The Polk Company. “People wouldn’t think of buying a car without air conditioning, power windows and seats, and a deluxe stereo.”

Experts’ advice: Don’t do it!

The trend toward longer-term loans makes consumer experts cringe.

They urge people to limit loans to four years whenever possible. The reason? Stomaching a shorter-term loan with bigger monthly payments saves on interest and builds up equity.

But experts know that making those bigger payments can be a tall order.

“Yes, it does hurt,” says Mark Eskeldson, an auto expert and author of, a consumer information and advocacy Web site. “If it doesn’t hurt, you’re not doing it right.

“You should have tear stains on your monthly payment check.”

One way to take some of the sting out of that monthly payment is to plop down more upfront — the bigger the down payment in cash and trade-in, the lower the loan principal.

“My rule of thumb is if you can’t come up with 20 percent down payment, you can’t afford that car,” Nerad says.

You could easily turn upside down

A low- or no-down payment loan combined with a longer term is a sure way to get caught “upside down,” owing more on a car than it’s worth. Because all cars depreciate rapidly in their first two years, it’s not unusual for someone to be “upside down” a couple of years into a five- or six-year loan.

This is not a good place to be, especially if you decide to trade the car in for another one and have to roll the old car’s remaining debt into a new loan.

“It becomes a vicious cycle,” Sutton says.

To avoid such a fate, never finance a car for more months than you think you want to own it and, once again, opt for the biggest down payment and shortest term possible.

If you find yourself upside down, experts advise hanging onto the car as long as you can — at the very least until the amount left on the loan matches the car’s trade-in value. If you need to unload the car quickly, you might want to try selling it yourself. While you may only have a fifty-fifty chance of finding a buyer, such a sale would bring in $1,000 to $2,000 more than the trade-in value offered by a dealer.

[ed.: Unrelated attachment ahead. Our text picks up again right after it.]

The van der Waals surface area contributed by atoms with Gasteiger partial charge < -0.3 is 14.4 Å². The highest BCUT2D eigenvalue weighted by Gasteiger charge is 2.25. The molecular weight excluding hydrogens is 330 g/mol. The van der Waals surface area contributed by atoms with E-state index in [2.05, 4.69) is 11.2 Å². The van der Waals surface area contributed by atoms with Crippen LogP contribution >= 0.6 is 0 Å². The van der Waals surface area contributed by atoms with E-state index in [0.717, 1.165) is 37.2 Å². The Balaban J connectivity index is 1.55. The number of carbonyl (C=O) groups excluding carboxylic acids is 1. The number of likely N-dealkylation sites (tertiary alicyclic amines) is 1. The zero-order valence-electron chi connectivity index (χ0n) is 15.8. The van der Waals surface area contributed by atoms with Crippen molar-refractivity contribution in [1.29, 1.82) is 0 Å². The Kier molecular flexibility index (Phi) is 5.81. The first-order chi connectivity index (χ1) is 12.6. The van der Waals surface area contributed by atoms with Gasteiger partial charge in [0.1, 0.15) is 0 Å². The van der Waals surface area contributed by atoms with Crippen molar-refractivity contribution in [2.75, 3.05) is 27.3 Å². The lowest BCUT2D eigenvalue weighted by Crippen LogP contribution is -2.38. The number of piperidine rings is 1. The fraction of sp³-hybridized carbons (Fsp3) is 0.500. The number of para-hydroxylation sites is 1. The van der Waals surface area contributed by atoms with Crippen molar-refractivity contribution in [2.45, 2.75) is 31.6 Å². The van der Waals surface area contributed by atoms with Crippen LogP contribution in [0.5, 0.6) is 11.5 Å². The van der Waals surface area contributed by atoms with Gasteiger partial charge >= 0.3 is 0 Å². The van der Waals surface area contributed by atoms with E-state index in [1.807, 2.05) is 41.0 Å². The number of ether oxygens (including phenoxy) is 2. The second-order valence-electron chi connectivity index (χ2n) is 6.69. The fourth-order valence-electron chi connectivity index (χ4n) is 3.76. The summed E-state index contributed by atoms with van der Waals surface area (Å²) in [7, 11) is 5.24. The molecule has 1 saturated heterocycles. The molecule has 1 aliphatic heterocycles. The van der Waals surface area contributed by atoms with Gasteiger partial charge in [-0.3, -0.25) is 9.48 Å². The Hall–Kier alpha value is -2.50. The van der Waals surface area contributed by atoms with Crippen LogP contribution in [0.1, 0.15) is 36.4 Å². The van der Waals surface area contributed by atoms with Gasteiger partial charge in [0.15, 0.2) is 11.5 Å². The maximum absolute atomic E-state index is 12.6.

Refinance, or pay ahead

Having second thoughts about the long-term loan that you took on last year? Consider refinancing the loan to a lower rate and term or simply paying ahead on the loan.

Make things simple for yourself with your next car purchase by taking a long, hard look at the your finances and decide how much car you can realistically afford. Then do some homework.

Compare prices, reliability studies and resale values. Also, check out discount financing deals and rebates from manufacturers. Much of this research can be done online by visiting Web sites such as
Edmund’s Automobile Buyers Guide,
Autopedia and
Kelley Blue Book.

Take some test drives. Once you’ve settled on a car, shop around for financing at banks, credit unions and independent financing companies. Have a financing deal in hand when you set foot on the car lot and then challenge the dealer to try to beat that offer.

“It involves a little work,” Eskeldson says. “If it’s too easy, it’s not a good deal.”

After all the work of landing a good car at a good price and at a good rate, make the most of your time and your money by hanging on to the car as long as you possibly can.

As Phil Garner, president of Consumer Credit Counseling Service of South Florida, says: “Buy a car and drive it until it falls apart.”